Since the Covid-19 pandemic began we all want to have a supply of hand sanitiser, right? I buy mine in bulk as it’s cheaper, and a small 50ml bottle is so easy to carry around. Again, this antibacterial hand gel is equally essential when at home or away.

SEE a multipack of hand sanitiser HERE

best 2 day itinerary London
Classic London Townhouse

London travel essentials 

So that’s the day bag sorted. What should go into your main case or backpack? Comfortable shoes are top of the list for me. Plus enough clothes – a clean set per day plus extra for evenings out. Lightweight accessories such as jewellery can be useful, as they save you packing too many items. My top tip when packing is to roll (rather than fold) garments. Somehow, it reduces creasing and saves space.

Another tip – don’t pack too much. Stick to two or three pairs of shoes and a fresh set of clothes for each day, with perhaps a pretty top or two for evenings. You can’t go wrong with jeans or leggings – I would take one of each plus three day tops and two evening tops or dresses for a two-night London stay.

A London guidebook

Not everyone carries a guidebook these days – but I always buy one for a trip. I like to keep them afterwards, pride of place on the dining room shelves to remind me of great trips. For me, you can’t beat the good old Lonely Planet London. I’ve used them ever since my year in Australia and late sold them during my travel agent days. Having quite a collection, I’m familiar with their perspective and layout – and I love it.

SEE prices and reviews for Lonely Planet London HERE

Walking shoes

It’s likely that you’ll do a lot of walking in London. Comfortable, durable shoes are thus essential. Since I got my first pair of Skechers memory foam trainers I’ve not looked back, and have so far purchased two further pairs. They look good on anyone, of any age, and come in a choice of appealing colour schemes.

VIEW Skechers memory foam trainers HERE

Travel containers

A set of travel bottles is so useful, meaning you can decant your usual shampoo, shower gel and so on into them, saving money on those pricey small sized ones. This 14-piece set includes spray bottles and pots as well as the standard ones. There’s even a funnel and spatulas for filling them, and a case. Perfect for face cream and hair protector sprays.

SEE a set of travel bottles and tubs HERE

Why you should take a ‘Wonky Weekend’ in London

When planning that two day tour of London, you may well be thinking of a weekend. Friday to Sunday, right? Not necessarily… it can often be a lot cheaper to buy flight or train tickets that depart on Saturday and return on Monday. That’s one of my top tips from my days in the travel trade!

London 2 nights itinerary
The Gherkin is a London landmark

Do you need to tip in London?

How much cash will you have to flash during that visit to London in 2 days? You may have fair idea about the cost of tickets, accommodation, entry to attractions, food and drinks, but do you need to tip in London? How much should you tip in London? Well the UK standard is 10%, going up to 15% for exceptional service. Some places might add this sort of amount as a service charge on the bill too.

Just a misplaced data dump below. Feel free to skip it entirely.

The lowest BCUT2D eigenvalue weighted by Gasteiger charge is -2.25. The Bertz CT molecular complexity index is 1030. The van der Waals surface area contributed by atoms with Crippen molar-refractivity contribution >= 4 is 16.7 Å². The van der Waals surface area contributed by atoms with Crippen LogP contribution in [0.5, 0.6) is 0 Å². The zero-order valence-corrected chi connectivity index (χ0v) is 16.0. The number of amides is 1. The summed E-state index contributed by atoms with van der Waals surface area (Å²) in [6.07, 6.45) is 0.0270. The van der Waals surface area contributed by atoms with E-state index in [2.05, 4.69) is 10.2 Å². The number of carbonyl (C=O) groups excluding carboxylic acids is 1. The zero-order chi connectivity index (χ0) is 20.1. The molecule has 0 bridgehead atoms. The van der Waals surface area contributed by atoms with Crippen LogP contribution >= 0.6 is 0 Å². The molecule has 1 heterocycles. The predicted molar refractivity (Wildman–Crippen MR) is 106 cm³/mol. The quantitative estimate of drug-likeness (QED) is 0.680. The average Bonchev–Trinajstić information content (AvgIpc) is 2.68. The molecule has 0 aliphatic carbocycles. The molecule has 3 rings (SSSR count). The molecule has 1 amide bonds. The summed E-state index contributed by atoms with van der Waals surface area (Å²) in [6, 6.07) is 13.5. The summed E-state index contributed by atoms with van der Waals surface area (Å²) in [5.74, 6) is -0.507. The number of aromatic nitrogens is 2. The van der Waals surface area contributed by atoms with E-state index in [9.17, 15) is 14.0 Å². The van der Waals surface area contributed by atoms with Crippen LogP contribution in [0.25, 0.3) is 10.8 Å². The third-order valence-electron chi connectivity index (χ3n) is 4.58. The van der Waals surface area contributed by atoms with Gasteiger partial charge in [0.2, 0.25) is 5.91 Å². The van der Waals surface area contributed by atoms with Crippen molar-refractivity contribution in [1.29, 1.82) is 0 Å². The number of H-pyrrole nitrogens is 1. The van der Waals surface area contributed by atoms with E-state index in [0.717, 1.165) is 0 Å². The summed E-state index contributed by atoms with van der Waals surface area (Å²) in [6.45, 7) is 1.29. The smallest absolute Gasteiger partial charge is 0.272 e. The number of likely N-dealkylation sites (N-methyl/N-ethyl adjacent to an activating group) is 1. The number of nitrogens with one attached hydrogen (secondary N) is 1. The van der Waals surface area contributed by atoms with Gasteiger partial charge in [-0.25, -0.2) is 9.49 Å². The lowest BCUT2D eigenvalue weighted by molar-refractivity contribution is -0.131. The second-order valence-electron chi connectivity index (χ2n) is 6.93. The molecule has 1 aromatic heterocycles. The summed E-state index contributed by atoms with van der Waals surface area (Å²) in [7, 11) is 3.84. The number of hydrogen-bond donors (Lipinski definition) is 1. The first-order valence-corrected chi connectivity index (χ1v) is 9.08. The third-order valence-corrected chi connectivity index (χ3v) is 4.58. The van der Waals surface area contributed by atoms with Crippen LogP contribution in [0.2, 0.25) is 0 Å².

If there is a service charge, usual practice is to pay it – unless the service was poor. In that case simple explain why you’re unhappy. Otherwise tips are discretionary and it’s up to you. It’s not expected as it is in the US, but as many cleaners, drivers, waiters and so on are on low wages in a city with a high cost of living, any tip will always be gratefully received.

Hotels in London neighbourhoods


Best for night owls 

If you’ve only got 2 days in London, then make it easy to sample city nightlife by staying in an area close to where it’s all happening. By basing yourself in Shoreditch, you’re within stumbling distance of all the bars and clubs you could desire.

One of the top things to do in London in 2 days is sample an Indian-style curry from the many restaurants that line Brick Lane. So you spend the day sightseeing before choosing an appealing curry house for dinner. Then you can go to all the pubs, bars or clubs you like before heading back to your room for the night.

Another reason to choose a hotel in Shoreditch is the price. London is a notoriously expensive city, and even a two day tour of London might stretch the purse-strings somewhat. The nightly room rates at the hotels in Shoreditch I recommend usually cost from £50 to under £100. A bargain bed in this big British city.

Shoreditch Hotels

Ibis Budget London Whitechapel – Brick Lane

This large hotel has all the basics you need and then some. Cosy rooms with comfortable double, twin or even triple beds, and you can throw in breakfast for just a few extra pounds. If you’re going to see London in two days, why would you spend much time in your hotel anyway?

SEE the latest rates for Ibis Budget Whitechapel HERE.

New Road Hotel

Turn things up a notch at the New Road Hotel, London. This boutique property is located in a former factory building. There are warehouse style rooms and free tea and coffee in the lounge areas on every floor as well as a library, pool table, coffee shop, cocktail bar and restaurant. 

FIND OUT MORE about New Road Hotel HERE.

Holiday Inn London – Whitechapel

Rooms at this hotel feature panoramic views over the landmarks of the London skyline – such as Tower Bridge and the Gherkin – via triple glazed windows. There’s a free-to-use gym and complimentary WiFi, as well as Traders restaurant and bar on site. 

VIEW current prices for Holiday Inn Whitechapel HERE

London first time itinerary
Tower Bridge

Tower Hill

Best for water babies

Head west a little and you’ll reach the next London neighbourhood I recommend – Tower Hill. This area is very central and close to the river. If you’re taking a two day tour of London, it makes sense to be near the calming waters of the mighty Thames once you return to your base each evening.